Muggles obviously had something right, he decided, his thumb slipping against the thick glass of the Smirnoff bottle. Yes, old Voldemort couldn't be allowed to win if it meant destroying lovely things like this.

"I think you've had enough," Ginny said wryly, though she was watching him with a grim amusement. Blaise felt distantly shamed that the redhead could drink him under the table, as he was watching the walls blur and she was watching him watch them fade and sink into the filmy shadows of the room.

"Might as well have more than enough," Blaise muttered, "Celebrate leaving this nightmare."

"I'll drink to that," Ginny agreed, clinking her bottle against his, with an odd, relieved smile.

"'Course, we're being pushed out of the frying pan and into the fire," Blaise continued, a petulant edge to his voice. He was tempted to continue the conversation they'd finished a few hours ago, a tense, short talk which had gone like so:

"A kamikaze mission, I'm honoured."

"It's not suicidal."

"Fine, it's pointless."

"It's important."


"It'll help the Order."

"To do what?"

"Win this war."

"What happens if we win?"

"…look, do you want this assignment or not?"

Blaise idly stared as a gleaming spider scuttled around the corners of the ceiling, looking like a tangle of ink flying around the battered ceilings. That screeching about this house being 'the most ancient' was more than believable.

Not suicidal. It wasn't suicidal at all to be sent to hunt out what Blaise knew was an absurdly dark artifact. He was sorely disappointed in this mess of do-gooders. The Order of the Phoenix was lucky its reputation was so intimidating.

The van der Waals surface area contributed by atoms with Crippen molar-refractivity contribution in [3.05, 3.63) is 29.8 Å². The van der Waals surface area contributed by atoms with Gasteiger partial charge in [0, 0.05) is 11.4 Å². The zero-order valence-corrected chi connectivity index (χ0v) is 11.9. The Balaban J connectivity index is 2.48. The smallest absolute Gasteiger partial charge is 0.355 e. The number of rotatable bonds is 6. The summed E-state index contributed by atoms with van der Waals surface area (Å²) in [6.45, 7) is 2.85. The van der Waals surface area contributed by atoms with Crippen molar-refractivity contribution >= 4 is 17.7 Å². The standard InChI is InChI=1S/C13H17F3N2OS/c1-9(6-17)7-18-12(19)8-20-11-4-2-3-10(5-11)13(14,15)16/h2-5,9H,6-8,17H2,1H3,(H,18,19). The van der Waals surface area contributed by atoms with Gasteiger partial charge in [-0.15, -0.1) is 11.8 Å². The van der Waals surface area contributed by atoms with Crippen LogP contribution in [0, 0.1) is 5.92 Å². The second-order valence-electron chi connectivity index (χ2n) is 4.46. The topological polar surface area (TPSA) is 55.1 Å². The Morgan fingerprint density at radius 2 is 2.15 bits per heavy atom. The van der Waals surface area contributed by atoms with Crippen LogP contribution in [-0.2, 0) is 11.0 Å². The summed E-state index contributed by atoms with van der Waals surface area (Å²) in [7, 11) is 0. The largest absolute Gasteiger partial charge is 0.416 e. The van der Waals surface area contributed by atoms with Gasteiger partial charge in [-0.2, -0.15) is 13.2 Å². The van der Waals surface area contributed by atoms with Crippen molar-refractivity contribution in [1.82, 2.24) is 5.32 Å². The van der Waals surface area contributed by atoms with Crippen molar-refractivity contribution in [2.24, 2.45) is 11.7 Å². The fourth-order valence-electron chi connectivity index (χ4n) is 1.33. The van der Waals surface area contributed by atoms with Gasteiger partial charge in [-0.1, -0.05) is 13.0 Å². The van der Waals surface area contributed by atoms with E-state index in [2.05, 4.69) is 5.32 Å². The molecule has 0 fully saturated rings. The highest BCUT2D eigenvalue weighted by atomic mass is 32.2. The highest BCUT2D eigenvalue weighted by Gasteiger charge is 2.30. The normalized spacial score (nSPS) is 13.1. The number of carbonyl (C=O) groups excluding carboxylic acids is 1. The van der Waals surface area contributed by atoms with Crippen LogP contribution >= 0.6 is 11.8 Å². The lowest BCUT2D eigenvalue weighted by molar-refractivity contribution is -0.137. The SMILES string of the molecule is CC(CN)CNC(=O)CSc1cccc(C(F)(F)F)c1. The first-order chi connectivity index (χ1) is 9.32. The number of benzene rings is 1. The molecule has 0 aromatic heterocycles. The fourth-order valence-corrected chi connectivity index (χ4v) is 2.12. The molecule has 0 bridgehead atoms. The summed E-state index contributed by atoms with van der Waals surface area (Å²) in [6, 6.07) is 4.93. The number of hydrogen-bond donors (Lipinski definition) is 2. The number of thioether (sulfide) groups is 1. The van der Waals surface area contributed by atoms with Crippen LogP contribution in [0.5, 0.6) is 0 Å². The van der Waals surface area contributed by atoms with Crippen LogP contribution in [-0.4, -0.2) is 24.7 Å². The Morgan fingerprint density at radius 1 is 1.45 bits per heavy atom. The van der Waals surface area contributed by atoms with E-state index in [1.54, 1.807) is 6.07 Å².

He looked back at Ginny, who looked as strained as he felt. Her skin was horrendously pale, making the freckles vivid, and her blinding ringlets tumbled over her shoulders in a chaotic way. She had donned a frayed cotton nightgown, obviously a hand-me-down that was too big, as the neckline hung over her shoulder, which Blaise noted bore an odd scar.

He thought she looked much too young to be about to embark on a (suicidal) mission against one of the biggest lunatics of their time.

"What happens if we win?" Blaise asked her quietly, curiously.

"Well, first we go to a lot of fancy banquets and whatnot, and find it all disgusting," Ginny teased, "Then we'll all drift into our own lovely sanctuaries, worry-free."

Her eyes had fluttered closed while she spoke, and Blaise frowned.

"You can't really believe that," Blaise chided her, "There'll always be worries."

"I know that," Ginny said slowly, suddenly flushed with a quiet rage, "Don't you think I know that? Know that we're not going to come out of this war in one piece, Blaise? We're suffocating in this madhouse, air is thinning right before us, and we're never going to get our happily ever after no matter what happens next, Blaise, I know it doesn't vanish. We'll never be foolish enough to survive, I know that.

Even through his vodka-induced haze, Blaise saw Ginny quivering, petite fists clenched, despair manifesting like hot smoke and shadow through her.

"Blaise," she murmured, tumbling onto her knees before him, "I know I don't want to know any of that anymore."

Ginny threw the last of the tangy drink over parched lips and slammed her mouth against his, tasting acid and stifled formality, wrapping her wrists over his neck, her spine clacking against the ancient floor as their bodies tip over, his ankles sharp against her slipping elbows, limbs like a flurry of new paucity, and an excruciating, exquisite fervor pillowing between them.

A/N: The first four of seven pieces written for 7spells on livejournal. Reviews, even an 'I read it' would be lovely.